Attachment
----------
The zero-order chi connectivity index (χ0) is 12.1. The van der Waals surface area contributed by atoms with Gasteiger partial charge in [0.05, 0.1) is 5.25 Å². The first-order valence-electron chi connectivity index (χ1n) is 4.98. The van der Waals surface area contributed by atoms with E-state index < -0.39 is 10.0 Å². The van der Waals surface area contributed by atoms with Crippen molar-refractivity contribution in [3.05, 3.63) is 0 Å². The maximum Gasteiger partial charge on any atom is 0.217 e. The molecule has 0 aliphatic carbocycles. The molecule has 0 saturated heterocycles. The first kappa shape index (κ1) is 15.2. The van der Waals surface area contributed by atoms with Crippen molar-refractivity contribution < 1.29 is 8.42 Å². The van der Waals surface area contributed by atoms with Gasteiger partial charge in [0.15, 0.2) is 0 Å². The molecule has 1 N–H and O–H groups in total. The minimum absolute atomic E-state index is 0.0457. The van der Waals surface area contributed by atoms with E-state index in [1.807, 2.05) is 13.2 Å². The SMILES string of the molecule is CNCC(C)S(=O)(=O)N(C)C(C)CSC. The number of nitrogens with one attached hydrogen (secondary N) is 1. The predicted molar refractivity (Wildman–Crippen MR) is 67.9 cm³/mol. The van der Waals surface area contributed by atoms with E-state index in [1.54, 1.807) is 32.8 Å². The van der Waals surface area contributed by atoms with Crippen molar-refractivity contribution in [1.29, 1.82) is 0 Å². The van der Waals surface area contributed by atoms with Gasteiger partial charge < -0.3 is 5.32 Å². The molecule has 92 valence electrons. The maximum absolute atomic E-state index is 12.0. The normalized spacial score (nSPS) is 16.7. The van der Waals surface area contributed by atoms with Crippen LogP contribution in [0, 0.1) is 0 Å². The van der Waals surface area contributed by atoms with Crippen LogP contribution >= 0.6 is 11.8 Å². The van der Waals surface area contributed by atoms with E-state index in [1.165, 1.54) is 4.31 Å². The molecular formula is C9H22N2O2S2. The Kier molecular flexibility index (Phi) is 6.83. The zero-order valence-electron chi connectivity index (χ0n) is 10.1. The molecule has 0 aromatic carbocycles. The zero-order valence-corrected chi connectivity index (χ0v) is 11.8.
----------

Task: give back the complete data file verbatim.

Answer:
The zero-order chi connectivity index (χ0) is 12.1. The van der Waals surface area contributed by atoms with Gasteiger partial charge in [0.05, 0.1) is 5.25 Å². The first-order valence-electron chi connectivity index (χ1n) is 4.98. The van der Waals surface area contributed by atoms with E-state index < -0.39 is 10.0 Å². The van der Waals surface area contributed by atoms with Crippen molar-refractivity contribution in [3.05, 3.63) is 0 Å². The maximum Gasteiger partial charge on any atom is 0.217 e. The molecule has 0 aliphatic carbocycles. The molecule has 0 saturated heterocycles. The first kappa shape index (κ1) is 15.2. The van der Waals surface area contributed by atoms with Crippen molar-refractivity contribution < 1.29 is 8.42 Å². The van der Waals surface area contributed by atoms with Gasteiger partial charge in [0.15, 0.2) is 0 Å². The molecule has 1 N–H and O–H groups in total. The minimum absolute atomic E-state index is 0.0457. The van der Waals surface area contributed by atoms with E-state index in [1.807, 2.05) is 13.2 Å². The SMILES string of the molecule is CNCC(C)S(=O)(=O)N(C)C(C)CSC. The number of nitrogens with one attached hydrogen (secondary N) is 1. The predicted molar refractivity (Wildman–Crippen MR) is 67.9 cm³/mol. The van der Waals surface area contributed by atoms with E-state index in [1.54, 1.807) is 32.8 Å². The van der Waals surface area contributed by atoms with Crippen molar-refractivity contribution in [1.29, 1.82) is 0 Å². The van der Waals surface area contributed by atoms with Gasteiger partial charge < -0.3 is 5.32 Å². The molecule has 92 valence electrons. The maximum absolute atomic E-state index is 12.0. The normalized spacial score (nSPS) is 16.7. The van der Waals surface area contributed by atoms with Crippen LogP contribution in [0, 0.1) is 0 Å². The van der Waals surface area contributed by atoms with Crippen LogP contribution >= 0.6 is 11.8 Å². The van der Waals surface area contributed by atoms with E-state index in [1.165, 1.54) is 4.31 Å². The molecular formula is C9H22N2O2S2. The Kier molecular flexibility index (Phi) is 6.83. The zero-order valence-electron chi connectivity index (χ0n) is 10.1. The molecule has 0 aromatic carbocycles. The zero-order valence-corrected chi connectivity index (χ0v) is 11.8.